In that setting, those are patients we think benefit from I/O [immuno-oncology] therapy. But we also have to be really reticent, and I don’t see evidence of activity of these borderline elevated TMBs. Sometimes on the report they’ll say TMB moderate high or TMB high when they’re MSS [microsatellite stable]. For those patients, there’s really no evidence that a large number of patients will benefit from a PD-1 [programmed cell death protein 1] inhibition. I don’t necessarily order the TMB, because in those settings the TMB doesn’t add anything for those borderline patients.

We’re certainly always exploring about what is it in MSI high that may play a role in predicting response. I think we’re more comfortable saying what doesn’t predict response to a PD-1 inhibition in an MSI-high tumor. We know that BRAF mutation, which is commonly seen in MSI patients, does not associate with response or resistance. We also know that the presence of a hereditary syndrome, Lynch syndrome, is not associated with a greater or lower response rate compared with somatic MSI. There have been data that have demonstrated that PD-L1 [programmed death-ligand 1]—obviously an area of interest in many other tumor types—is not at all predictive in the setting of MSI, which is intriguing of why this may be different. But there’s really no signal that that’s relevant.

In my practice, we’re using PD-L1 inhibitors commonly in combination with a CTLA4 inhibitor in second line or earlier. I think we’re increasingly hopeful that administering this in patients earlier, such as in the first-line setting, will provide benefit. It should be noted, however, that this has not been shown. We’re hopeful that we’ll have data about this, but we don’t know what the impact of immunotherapy in first line for that is. There’s hope that as in the COMMIT study that’s ongoing, we’re asking the question about whether the combination of a PD-L1 with chemotherapy may be better than chemotherapy alone. There’s also a completed study looking at PD-1 inhibition versus chemotherapy that’s completed enrollment, and we’re awaiting results.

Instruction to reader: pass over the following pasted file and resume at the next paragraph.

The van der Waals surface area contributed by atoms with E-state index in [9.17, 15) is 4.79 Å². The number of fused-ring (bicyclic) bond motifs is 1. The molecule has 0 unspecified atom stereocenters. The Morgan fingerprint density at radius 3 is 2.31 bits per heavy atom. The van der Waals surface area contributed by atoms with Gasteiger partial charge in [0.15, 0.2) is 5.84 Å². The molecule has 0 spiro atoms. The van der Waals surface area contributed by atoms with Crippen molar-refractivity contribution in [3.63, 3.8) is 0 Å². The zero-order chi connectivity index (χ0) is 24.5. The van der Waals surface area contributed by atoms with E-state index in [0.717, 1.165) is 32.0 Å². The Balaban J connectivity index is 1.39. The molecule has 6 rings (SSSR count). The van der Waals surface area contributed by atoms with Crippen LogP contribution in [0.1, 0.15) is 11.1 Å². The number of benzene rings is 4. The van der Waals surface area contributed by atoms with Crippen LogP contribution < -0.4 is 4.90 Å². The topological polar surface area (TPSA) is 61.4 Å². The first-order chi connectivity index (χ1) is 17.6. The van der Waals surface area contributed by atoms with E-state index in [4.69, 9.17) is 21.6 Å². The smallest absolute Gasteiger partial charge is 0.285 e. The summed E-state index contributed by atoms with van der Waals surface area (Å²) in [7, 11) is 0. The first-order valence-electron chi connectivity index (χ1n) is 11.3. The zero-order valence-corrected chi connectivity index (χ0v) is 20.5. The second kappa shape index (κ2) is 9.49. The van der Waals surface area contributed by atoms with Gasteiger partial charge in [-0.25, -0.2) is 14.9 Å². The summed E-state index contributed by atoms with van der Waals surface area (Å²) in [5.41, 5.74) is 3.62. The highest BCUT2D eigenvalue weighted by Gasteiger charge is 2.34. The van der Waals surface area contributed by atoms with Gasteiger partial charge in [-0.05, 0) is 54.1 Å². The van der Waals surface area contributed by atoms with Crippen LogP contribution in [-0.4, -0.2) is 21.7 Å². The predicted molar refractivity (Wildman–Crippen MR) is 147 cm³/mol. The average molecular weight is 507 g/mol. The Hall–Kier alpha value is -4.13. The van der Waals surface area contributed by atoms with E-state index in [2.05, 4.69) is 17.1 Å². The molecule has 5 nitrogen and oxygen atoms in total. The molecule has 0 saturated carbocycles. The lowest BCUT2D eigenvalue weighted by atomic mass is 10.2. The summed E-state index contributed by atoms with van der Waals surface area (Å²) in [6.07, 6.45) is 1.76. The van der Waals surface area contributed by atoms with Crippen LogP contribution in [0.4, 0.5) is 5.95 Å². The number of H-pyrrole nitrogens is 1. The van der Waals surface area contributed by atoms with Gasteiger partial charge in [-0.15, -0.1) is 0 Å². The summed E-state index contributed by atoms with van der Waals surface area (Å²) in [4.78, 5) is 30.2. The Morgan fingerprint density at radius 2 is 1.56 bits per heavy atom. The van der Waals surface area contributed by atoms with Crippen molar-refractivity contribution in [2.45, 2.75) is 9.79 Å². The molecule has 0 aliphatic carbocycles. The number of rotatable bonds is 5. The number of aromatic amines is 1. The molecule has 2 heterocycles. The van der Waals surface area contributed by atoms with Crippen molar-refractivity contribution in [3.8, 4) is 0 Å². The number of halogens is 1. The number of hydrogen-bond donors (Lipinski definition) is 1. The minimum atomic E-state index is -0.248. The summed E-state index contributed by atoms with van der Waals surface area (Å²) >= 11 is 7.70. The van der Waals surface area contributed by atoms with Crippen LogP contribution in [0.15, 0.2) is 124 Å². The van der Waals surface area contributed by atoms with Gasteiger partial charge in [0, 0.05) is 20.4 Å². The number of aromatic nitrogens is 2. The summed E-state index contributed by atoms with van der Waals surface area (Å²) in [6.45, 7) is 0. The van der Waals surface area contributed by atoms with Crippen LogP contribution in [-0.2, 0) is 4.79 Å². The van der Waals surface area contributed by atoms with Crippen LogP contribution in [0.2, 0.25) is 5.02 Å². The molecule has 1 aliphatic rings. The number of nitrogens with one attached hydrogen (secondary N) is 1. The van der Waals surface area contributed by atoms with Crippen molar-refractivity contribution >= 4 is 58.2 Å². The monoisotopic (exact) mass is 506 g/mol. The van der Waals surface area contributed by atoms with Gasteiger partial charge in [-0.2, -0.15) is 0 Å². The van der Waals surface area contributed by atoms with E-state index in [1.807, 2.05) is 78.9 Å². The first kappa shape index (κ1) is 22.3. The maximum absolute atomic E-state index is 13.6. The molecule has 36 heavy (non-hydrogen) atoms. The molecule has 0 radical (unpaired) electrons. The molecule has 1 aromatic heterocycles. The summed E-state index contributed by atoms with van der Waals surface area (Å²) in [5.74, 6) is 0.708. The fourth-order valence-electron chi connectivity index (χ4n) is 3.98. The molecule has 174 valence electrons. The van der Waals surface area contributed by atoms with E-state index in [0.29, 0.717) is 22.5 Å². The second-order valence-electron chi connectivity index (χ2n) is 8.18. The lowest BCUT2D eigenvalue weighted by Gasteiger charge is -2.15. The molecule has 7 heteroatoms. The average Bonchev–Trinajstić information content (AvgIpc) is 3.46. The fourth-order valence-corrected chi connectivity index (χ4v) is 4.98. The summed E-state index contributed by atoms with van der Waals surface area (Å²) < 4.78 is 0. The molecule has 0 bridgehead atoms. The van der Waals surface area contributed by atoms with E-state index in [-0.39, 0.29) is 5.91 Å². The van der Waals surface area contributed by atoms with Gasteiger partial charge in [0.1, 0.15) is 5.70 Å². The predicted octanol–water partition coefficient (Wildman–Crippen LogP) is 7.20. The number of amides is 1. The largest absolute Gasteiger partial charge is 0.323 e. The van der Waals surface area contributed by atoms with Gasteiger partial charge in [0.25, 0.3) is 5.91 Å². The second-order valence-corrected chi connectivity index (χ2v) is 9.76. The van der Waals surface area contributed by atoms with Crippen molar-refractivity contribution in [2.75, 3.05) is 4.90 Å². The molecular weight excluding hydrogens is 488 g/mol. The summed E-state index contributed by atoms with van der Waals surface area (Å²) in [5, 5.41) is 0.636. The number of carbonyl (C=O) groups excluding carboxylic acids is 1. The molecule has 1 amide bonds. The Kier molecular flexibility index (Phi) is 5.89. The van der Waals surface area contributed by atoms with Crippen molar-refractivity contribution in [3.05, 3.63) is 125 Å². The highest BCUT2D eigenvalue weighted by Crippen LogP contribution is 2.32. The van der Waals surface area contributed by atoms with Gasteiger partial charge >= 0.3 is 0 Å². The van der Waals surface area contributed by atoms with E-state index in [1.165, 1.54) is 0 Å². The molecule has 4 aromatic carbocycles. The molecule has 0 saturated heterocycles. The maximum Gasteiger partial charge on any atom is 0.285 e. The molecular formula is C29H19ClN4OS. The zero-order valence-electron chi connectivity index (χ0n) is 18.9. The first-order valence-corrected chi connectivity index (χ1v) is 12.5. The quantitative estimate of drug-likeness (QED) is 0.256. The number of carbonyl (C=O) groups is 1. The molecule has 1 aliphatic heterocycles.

Axel Grothey, MD: When we talk about immunotherapy for colorectal cancer, MSI-high, mismatch repair—deficient colorectal cancer, there are 2 main options: pembrolizumab single-agent therapy and nivolumab plus or minus ipilimumab. This is where we have data. The initial data that we saw very early on were pembrolizumab based, and that generated a lot of excitement. A lot of people now use pembrolizumab as 1 of the defaults in the later-line setting in MSI-high colorectal cancer.

We have seen data here and at the ASCO GI conference [Gastrointestinal Cancers Symposium], at ASCO [American Society of Clinical Oncology Annual Meeting], and at other conferences that the combination of nivolumab plus ipilimumab in a first-line setting in 45 patients actually, data presented by Heinz-Josef Lenz, are very intriguing. There was high response rate, high durability of response. The median overall survival, the median progression-free survival isn’t reached, after more than a year and a half, 2 years, so that is intriguing. And I believe the trend will go toward using immunotherapy in first-line treatment.

In my clinical practice, I always try to treat patients the way I would like to be treated. If I had an MSI-high colorectal cancer, I would potentially like to see nivolumab-ipilimumab. The combination with ipilimumab is always a little looked at for a higher adverse-effect rate, and so forth. But the combination they’ll use is actually a low-dose ipilimumab every 6 weeks, not every 3 weeks as in other standard dosing. So, I think this is very well tolerated and highly effective. Pending the results of randomized trials, I think this is going to be the way forward.

Transcript Edited for Clarity